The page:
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I'm mainly looking for referrals to studies that were objective in evaluating the effectiveness of a series of symbols, but open to opinions based on anecdotal experience too.

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Also take a look at this article: Myth #13: Icons Enhance Usability Hope that helps, Phil –  Phil Apr 28 '11 at 7:07
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up vote 4 down vote accepted

Symbol characteristics that influence the usability of a symbol or icon include:

  • Concreteness: concrete (as opposed to abstract) symbols can depict objects that are familiar and visually obvious which facilitates recognition
  • Visual complexity: simple (versus complex) symbols have shorter search and processing times; on the other hand extra detail can improve efficacy as well
  • Meaningfulness: meaningful symbols factilitate the ease with which mappings may be made between symbol and function
  • Familiarity: user performance improves as a result of learning
  • Semantic distance: how close is the relationship between the symbol and what it is meant to represent?

Other characteristics are defined in relation to other symbols and cannot be measured in isolation, such as discriminality, distinctiveness and configurality.

See: McDougall SJ, Curry MB, & de Bruijn O. Measuring symbol and icon characteristics: norms for concreteness, complexity, meaningfulness, familiarity, and semantic distance for 239 symbols. Behavior research methods, instruments, & computers : a journal of the Psychonomic Society, Inc, 31(3), 487-519.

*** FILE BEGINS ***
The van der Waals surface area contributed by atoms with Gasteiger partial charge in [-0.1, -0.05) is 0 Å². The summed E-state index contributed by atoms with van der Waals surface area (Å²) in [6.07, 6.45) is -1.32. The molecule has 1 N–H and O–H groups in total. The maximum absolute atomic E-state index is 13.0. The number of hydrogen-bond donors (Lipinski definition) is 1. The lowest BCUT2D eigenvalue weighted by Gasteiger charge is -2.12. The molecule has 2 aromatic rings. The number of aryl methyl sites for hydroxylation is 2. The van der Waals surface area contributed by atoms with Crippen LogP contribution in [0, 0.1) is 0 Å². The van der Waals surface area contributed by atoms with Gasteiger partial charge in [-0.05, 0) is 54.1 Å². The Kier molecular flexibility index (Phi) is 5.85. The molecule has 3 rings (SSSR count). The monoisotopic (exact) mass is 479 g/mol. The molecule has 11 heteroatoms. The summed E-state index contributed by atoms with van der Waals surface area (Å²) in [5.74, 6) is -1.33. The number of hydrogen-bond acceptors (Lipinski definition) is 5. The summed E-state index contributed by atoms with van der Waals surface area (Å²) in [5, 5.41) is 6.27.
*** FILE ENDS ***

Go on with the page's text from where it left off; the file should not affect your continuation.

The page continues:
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I couldn't download the paper from that site, Marielle. I was able to get it from here: eprints.bournemouth.ac.uk/10165/1/… FYI. –  gef05 Apr 28 '11 at 16:49
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I'd say a symbol is effective if it immediately conveys the appropriate meaning, even out of context. Groups of symbols should be consistent in style.

You'll certainly want to find out if there are commonly used symbols for the thing you are representing before creating new ones.

If you are creating new symbols, remember:

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Anecdotal experience: a prominent symbol that was used by a North American company failed miserably when used in the Indian market because that symbol in the Indian market was similar to the logo of the family planning commmission. (They give you advice on preventing std's, using contraception, give you free contraception, etc.) Imagine you open a swank commercial office and dock workers start queuing up at your gate to get free condoms!

My point is: do your homework before you adopt a global symbol, icon, etc.

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An easily recognizable or well designed symbol is great, but even better when accompanied by some sort of label or description. This can help you at first if the symbol is at all ambiguous and in the future you will find yourself only looking at the symbol rather than the text. It's the best of both worlds if you have the real estate.

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Here is an article that discusses this: smallfarmdesign.com/blog/2009/12/28/the-problem-with-icons –  Matt Rockwell Apr 28 '11 at 17:46
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